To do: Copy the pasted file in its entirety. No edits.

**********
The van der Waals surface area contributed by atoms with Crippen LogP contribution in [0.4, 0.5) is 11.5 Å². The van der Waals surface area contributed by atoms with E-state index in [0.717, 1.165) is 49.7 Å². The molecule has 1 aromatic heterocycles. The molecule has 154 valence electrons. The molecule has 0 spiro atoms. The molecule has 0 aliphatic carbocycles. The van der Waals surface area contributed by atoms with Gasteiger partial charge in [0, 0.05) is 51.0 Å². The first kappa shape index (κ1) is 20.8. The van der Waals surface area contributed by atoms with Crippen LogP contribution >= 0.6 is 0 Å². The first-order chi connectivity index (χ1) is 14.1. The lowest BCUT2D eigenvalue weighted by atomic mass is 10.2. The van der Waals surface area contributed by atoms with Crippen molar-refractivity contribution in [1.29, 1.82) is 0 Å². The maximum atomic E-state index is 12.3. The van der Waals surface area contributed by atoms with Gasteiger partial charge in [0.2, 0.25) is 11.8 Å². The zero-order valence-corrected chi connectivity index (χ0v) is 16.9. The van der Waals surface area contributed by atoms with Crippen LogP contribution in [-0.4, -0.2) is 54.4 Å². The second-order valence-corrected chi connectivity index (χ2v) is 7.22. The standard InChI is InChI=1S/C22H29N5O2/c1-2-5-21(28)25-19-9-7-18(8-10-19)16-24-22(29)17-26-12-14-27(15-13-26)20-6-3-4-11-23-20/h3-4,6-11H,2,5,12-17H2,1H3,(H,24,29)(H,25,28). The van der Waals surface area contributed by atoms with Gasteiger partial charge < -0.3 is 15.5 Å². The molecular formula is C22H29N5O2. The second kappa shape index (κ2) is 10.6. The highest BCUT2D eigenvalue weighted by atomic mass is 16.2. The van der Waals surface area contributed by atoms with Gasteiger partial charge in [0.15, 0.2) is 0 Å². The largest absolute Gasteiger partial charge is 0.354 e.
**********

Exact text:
The van der Waals surface area contributed by atoms with Crippen LogP contribution in [0.4, 0.5) is 11.5 Å². The van der Waals surface area contributed by atoms with E-state index in [0.717, 1.165) is 49.7 Å². The molecule has 1 aromatic heterocycles. The molecule has 154 valence electrons. The molecule has 0 spiro atoms. The molecule has 0 aliphatic carbocycles. The van der Waals surface area contributed by atoms with Gasteiger partial charge in [0, 0.05) is 51.0 Å². The first kappa shape index (κ1) is 20.8. The van der Waals surface area contributed by atoms with Crippen LogP contribution >= 0.6 is 0 Å². The first-order chi connectivity index (χ1) is 14.1. The lowest BCUT2D eigenvalue weighted by atomic mass is 10.2. The van der Waals surface area contributed by atoms with Crippen molar-refractivity contribution in [1.29, 1.82) is 0 Å². The maximum atomic E-state index is 12.3. The van der Waals surface area contributed by atoms with Gasteiger partial charge in [0.2, 0.25) is 11.8 Å². The zero-order valence-corrected chi connectivity index (χ0v) is 16.9. The van der Waals surface area contributed by atoms with Crippen LogP contribution in [-0.4, -0.2) is 54.4 Å². The second-order valence-corrected chi connectivity index (χ2v) is 7.22. The standard InChI is InChI=1S/C22H29N5O2/c1-2-5-21(28)25-19-9-7-18(8-10-19)16-24-22(29)17-26-12-14-27(15-13-26)20-6-3-4-11-23-20/h3-4,6-11H,2,5,12-17H2,1H3,(H,24,29)(H,25,28). The van der Waals surface area contributed by atoms with Gasteiger partial charge < -0.3 is 15.5 Å². The molecular formula is C22H29N5O2. The second kappa shape index (κ2) is 10.6. The highest BCUT2D eigenvalue weighted by atomic mass is 16.2. The van der Waals surface area contributed by atoms with Gasteiger partial charge in [0.15, 0.2) is 0 Å². The largest absolute Gasteiger partial charge is 0.354 e.